Like Clockwork, Average Fuel Economy Drops Along With Gas Prices

Derek Kreindler
by Derek Kreindler

A study by TrueCar confirms something most of us know in our hearts; when gas prices go down, sales of less efficient vehicles rebound.

“We continue to see increases in fuel economy among the major manufacturers compared to the previous years but as we’ve started to see a decline in gas prices in recent weeks, consumer preferences showed a slight shift toward larger, less-fuel-efficient vehicles,”

Compared to May, 2011, average fuel economy was up for both cars and trucks, but the dip in gas prices, according to TrueCar, means that the pendulum has swung, albeit slightly, towards larger, thirstier vehicles. The full breakdown can be found at the above link – we’ll be keeping an eye on June sales to see how falling gas prices have shifted to nameplate order. Not that we expect everyone to abandon the F-150 Ecoboost for the SVT Raptor.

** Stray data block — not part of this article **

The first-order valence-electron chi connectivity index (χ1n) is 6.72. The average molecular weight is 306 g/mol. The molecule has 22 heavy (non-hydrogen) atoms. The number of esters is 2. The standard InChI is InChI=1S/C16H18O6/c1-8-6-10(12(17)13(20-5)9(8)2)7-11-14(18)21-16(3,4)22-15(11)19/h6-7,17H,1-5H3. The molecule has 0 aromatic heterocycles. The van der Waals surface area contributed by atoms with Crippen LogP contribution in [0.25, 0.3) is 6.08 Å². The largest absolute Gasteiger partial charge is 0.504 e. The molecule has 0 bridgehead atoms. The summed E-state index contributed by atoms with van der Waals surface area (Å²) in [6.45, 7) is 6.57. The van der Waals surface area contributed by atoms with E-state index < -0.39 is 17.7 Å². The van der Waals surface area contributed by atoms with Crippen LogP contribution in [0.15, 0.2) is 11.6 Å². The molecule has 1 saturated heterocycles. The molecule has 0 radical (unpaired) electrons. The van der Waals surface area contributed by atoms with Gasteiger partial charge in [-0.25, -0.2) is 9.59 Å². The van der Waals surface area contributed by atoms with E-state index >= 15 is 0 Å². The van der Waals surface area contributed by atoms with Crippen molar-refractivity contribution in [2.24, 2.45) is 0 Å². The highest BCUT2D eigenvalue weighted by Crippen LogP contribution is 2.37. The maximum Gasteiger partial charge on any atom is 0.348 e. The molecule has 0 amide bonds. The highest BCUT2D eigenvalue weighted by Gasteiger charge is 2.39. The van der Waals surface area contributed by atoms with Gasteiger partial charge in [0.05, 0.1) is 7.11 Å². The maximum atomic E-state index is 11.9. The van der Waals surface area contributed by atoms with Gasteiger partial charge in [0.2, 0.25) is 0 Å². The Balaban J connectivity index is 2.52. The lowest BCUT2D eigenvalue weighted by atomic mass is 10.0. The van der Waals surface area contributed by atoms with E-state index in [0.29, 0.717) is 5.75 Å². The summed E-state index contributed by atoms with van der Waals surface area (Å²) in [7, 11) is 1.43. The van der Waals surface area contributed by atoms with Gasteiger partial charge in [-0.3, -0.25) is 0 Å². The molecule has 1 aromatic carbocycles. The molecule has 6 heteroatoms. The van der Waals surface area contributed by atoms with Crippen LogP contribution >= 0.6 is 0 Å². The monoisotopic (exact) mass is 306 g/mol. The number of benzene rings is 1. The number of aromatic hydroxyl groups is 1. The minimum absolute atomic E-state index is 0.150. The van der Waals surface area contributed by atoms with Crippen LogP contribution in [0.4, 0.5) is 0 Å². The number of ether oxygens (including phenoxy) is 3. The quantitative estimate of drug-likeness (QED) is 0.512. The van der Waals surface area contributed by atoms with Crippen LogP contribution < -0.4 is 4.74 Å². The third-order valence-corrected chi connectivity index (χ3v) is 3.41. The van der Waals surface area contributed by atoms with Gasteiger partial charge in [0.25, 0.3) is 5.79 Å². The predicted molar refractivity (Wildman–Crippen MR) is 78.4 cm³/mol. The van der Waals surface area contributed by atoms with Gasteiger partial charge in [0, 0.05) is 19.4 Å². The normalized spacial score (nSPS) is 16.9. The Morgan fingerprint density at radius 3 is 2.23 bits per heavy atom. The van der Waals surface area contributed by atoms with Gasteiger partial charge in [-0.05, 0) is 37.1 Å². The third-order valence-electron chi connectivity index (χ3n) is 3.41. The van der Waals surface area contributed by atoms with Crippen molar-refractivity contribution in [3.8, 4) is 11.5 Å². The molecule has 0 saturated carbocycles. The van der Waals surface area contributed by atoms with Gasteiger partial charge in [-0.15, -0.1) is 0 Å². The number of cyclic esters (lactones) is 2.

Derek Kreindler
Derek Kreindler

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  • Raph Raph on Jun 12, 2012

    Pffft.... as an owner of a supercharged car and living near an E85 station, the thought of gasoline sky rocketing doesn't scare me over much. As long as E85 stays reasonable, I'm an injector and pulley swap away from going alky. Back when it was even more heavily subsidized than alcohol is now, I calculated that given E85's lower energy content and a car who's engine was largely optimized for burning gas ( namely a cooling system designed to handle gasoline energy output) if gas bridged the 5 dollar mark and E85 state a tad under 4 dollars it would be more economical to run E85.

  • Daveainchina Daveainchina on Jun 12, 2012

    I still think the price of oil is going to climb enough that buying by MPG is a smart thing to do. With India and China both increasing their demand for oil and that will continue for a long time, I think 5-10 years from now people with vehicles that are 20-30 mpg on the highway are not going to be too happy.

  • Ciddyguy Ciddyguy on Jun 12, 2012